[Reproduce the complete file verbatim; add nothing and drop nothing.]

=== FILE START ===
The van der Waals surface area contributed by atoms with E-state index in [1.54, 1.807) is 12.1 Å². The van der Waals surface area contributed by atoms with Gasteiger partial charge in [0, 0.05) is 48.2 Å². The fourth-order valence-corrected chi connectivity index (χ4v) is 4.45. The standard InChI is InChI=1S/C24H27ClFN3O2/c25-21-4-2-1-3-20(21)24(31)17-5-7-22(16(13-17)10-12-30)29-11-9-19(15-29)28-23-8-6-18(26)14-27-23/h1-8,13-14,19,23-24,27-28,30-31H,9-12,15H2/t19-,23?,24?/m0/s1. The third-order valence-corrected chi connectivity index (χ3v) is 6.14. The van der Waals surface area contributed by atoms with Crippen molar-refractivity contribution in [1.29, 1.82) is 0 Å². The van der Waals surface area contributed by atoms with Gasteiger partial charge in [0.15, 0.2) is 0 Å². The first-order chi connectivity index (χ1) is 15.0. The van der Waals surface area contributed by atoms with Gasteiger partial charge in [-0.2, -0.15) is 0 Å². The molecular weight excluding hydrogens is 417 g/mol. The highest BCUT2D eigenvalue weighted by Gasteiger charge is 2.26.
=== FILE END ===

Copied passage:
The van der Waals surface area contributed by atoms with E-state index in [1.54, 1.807) is 12.1 Å². The van der Waals surface area contributed by atoms with Gasteiger partial charge in [0, 0.05) is 48.2 Å². The fourth-order valence-corrected chi connectivity index (χ4v) is 4.45. The standard InChI is InChI=1S/C24H27ClFN3O2/c25-21-4-2-1-3-20(21)24(31)17-5-7-22(16(13-17)10-12-30)29-11-9-19(15-29)28-23-8-6-18(26)14-27-23/h1-8,13-14,19,23-24,27-28,30-31H,9-12,15H2/t19-,23?,24?/m0/s1. The third-order valence-corrected chi connectivity index (χ3v) is 6.14. The van der Waals surface area contributed by atoms with Crippen molar-refractivity contribution in [1.29, 1.82) is 0 Å². The van der Waals surface area contributed by atoms with Gasteiger partial charge in [0.15, 0.2) is 0 Å². The first-order chi connectivity index (χ1) is 15.0. The van der Waals surface area contributed by atoms with Gasteiger partial charge in [-0.2, -0.15) is 0 Å². The molecular weight excluding hydrogens is 417 g/mol. The highest BCUT2D eigenvalue weighted by Gasteiger charge is 2.26.